Walkers when you're out cycling & also filtering during busy traffic.

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  • Indigo_and_VioletIndigo_and_Violet Forumite
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    Pedestrians: As you've been told, they're following the highway code. It's a bit rude to stay 3+ abreast into oncoming traffic, but people do it and getting annoyed will only drive your blood pressure up. I get annoyed sometimes about all the hyperbole about how apparently terrifying cyclists are but equally people find us safe enough to step out in front of us when crossing the road or not move over on a shared path, but fundamentally there's limited space available and we've all got to share it. When a car close passes me because they can't be bothered to wait 5 seconds for it to be safe to go wide I wish for patience and consideration, so I should offer the same up too. 

    esuhl said:
    Cycle to the left of the lane, but away from the gutter, so that you're in the flow of traffic.  Whilst you're approaching the split to two lanes, indicate right, look for a gap, and move to the centre of the lane.  Keep indicating, and move across into the CENTRE of the new lane as it appears.  Remain in the centre of the lane. DO NOT allow traffic to squeeze past.  (Otherwise you could be squeezed into the tiny gap between two lanes of 50 mph traffic that hasn't seen you.)  Once it is safe for others to overtake again, move across to the left again.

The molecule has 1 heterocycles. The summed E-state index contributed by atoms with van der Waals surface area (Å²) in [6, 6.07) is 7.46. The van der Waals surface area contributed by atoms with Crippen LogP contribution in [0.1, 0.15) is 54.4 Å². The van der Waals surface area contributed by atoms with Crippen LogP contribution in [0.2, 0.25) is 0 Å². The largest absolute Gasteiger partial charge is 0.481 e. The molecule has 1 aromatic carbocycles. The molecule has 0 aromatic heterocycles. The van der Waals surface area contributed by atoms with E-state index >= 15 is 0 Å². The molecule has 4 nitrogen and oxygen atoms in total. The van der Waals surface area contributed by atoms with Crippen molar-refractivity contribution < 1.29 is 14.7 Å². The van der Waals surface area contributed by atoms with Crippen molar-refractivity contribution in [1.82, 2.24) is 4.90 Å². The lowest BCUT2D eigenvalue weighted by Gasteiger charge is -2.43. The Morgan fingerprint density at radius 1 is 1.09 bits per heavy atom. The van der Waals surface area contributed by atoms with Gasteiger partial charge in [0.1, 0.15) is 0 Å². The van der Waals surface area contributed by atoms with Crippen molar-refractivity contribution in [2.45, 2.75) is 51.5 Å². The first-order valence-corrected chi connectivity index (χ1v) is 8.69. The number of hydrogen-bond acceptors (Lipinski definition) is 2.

This is good advice. Once you've ridden the route a few times you'll get a feel for when you need to start looking for a gap in the traffic. Sometimes you'll miss it and get pinned into the left-hand lane, but generally you get a feel for listening for the traffic and finding the gaps. 

    JustAnotherSaver said:
    I'll move over and nail it as hard as possible to make it 
    Once you are in the right hand lane, there's no need to try and keep up with the 50mph. You are approaching a junction so everyone should be slowing down anyway. You are not holding up traffic, you are traffic. Sit up, make yourself nice and visible, take a confident road position in the centre of the lane and use a good clear arm signal. I've found the more apologetic I am the more likely it is people will try to undertake or get aggro on the horn. If you've timed your lane change well and been clear in your intentions then you are in exactly the right place doing exactly the right thing and they'll just have to wait exactly the same  5 seconds that they'd be waiting if you were making the turn in a car.